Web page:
Beauchamp and I were friends and occasional antagonists for two decades. More than once, a quiet word from Beauchamp kept me from embarrassing myself in public even more than usual. He will be missed.

Then came more somber news: former Canadiens defenceman Lyle Odelein was in serious condition in a Pittsburgh hospital with as yet undiagnosed health problem. The 49-year-old Odelein was a lively, funny, plain-spoken and thoroughly genuine athlete when I first came on the beat, my first go-to guy in the room, possessor of a fierce crush on Shania Twain and a ready wit.

There are dozens of Odelein stories we could tell, but the one that comes to mind was the time Eric Lindros pounded another Canadiens defenceman (who shall remain nameless) into the ice. I noticed Odelein skated up and said something to the big guy afterward, so I asked Odelein what it was.

Odelein laughed. “I said: ‘Why’d you go and do that? Now I have to fight you for him, and I hate that $@*%*@#!”

Finally, there was this note posted by sports columnist Stu Cowan — and it was not an April Fool’s gem: On April 1, 1989, Patrick Roy completed an unbeaten season at home, going 25-0-4 as the Canadiens tied Philadelphia at the Forum, 2-2.

I had to blink twice as I stared at that statistic: 29 home starts in one season, zero losses. Try to connect numbers like that to Carey Price and today’s Canadiens. It’s unthinkable.

All in all, our nostalgic reverie points to one conclusion: the times are a-changing, and the Canadiens are not changing with them. Or at least they’re not changing fast enough. Under Geoff Molson and Marc Bergevin, the once-great CH is becoming one of the most hide-bound, conservative organizations in the game. It isn’t serving them well.

Grant McCagg, the hockey scout who has teamed up with Brian Wilde on recrutes.ca to offer some of the most astute observations on all things Canadiens to be found, posted this on Twitter: “Bergevin is old school and his two main assistants in (Larry) Carrière and Rick Dudley are eligible for pensions. Hired (Claude) Julien, almost signed (Milan) Lucic, picked up (Karl) Alzner for a top-4 role. Those are outdated decisions.”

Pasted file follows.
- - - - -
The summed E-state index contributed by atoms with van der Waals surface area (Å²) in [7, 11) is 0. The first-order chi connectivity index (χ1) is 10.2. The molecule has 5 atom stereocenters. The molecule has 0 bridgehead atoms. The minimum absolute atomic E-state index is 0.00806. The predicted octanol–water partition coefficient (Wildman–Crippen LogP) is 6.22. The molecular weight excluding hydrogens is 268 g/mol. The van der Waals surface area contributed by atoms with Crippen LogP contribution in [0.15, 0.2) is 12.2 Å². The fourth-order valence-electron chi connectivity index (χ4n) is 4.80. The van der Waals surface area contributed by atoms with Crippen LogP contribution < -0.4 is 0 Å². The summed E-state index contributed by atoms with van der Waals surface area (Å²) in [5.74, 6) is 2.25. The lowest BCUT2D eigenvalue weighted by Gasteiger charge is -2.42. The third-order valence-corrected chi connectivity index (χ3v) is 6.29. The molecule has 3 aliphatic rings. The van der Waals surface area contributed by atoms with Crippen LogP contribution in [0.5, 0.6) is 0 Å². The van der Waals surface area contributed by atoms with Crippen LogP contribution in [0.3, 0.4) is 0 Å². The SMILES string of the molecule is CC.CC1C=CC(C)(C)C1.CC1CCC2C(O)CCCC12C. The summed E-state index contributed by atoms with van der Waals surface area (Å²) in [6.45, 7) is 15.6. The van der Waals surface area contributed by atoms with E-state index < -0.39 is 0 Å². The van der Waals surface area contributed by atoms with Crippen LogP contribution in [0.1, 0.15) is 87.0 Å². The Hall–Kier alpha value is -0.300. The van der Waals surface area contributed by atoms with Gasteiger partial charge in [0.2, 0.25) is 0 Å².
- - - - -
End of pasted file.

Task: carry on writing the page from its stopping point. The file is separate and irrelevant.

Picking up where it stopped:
McCagg pointed to the Leafs analytics guru Kyle Dubas (age 31 and tipped to succeed Lou Lamoriello as GM as early as this coming season) as an example of the new blood the Canadiens need. “Not one offensive-minded teacher in the organization,” McCagg said. “It’s time to move into the 21st century. The game is evolving.”

I think there’s still room for a wise old head or two in front offices and I’m not necessarily sold on whiz-kid GMs with analytics backgrounds, but there is no doubt: the game is evolving and it is time to move into the 21st century.

Yet the Canadiens seem to prefer to wallow in nostalgia as they try to work their way back to the formula that succeeded when they had Patrick Roy, the best money goaltender of all time, between the pipes. Whatever else he may be, Price is no Roy and even if he was, there’s no indication the formula works in today’s NHL.

Instead, the Canadiens need to find coaches who can unlock the potential in Jonathan Drouin and Alex Galchenyuk, and front office people who understand the days when you can carve out a pretty good NHL career while skating like Hal Gill or Guillaume Latendresse are over. The league is not only changing, it’s changing fast. If you get left up the track, it could take a decade or more to recover.

Nostalgia is fine for aging sports columnists and Jefferson Airplane cover bands. For sports organizations, it can result in a lengthy stay on the can’t-compete list.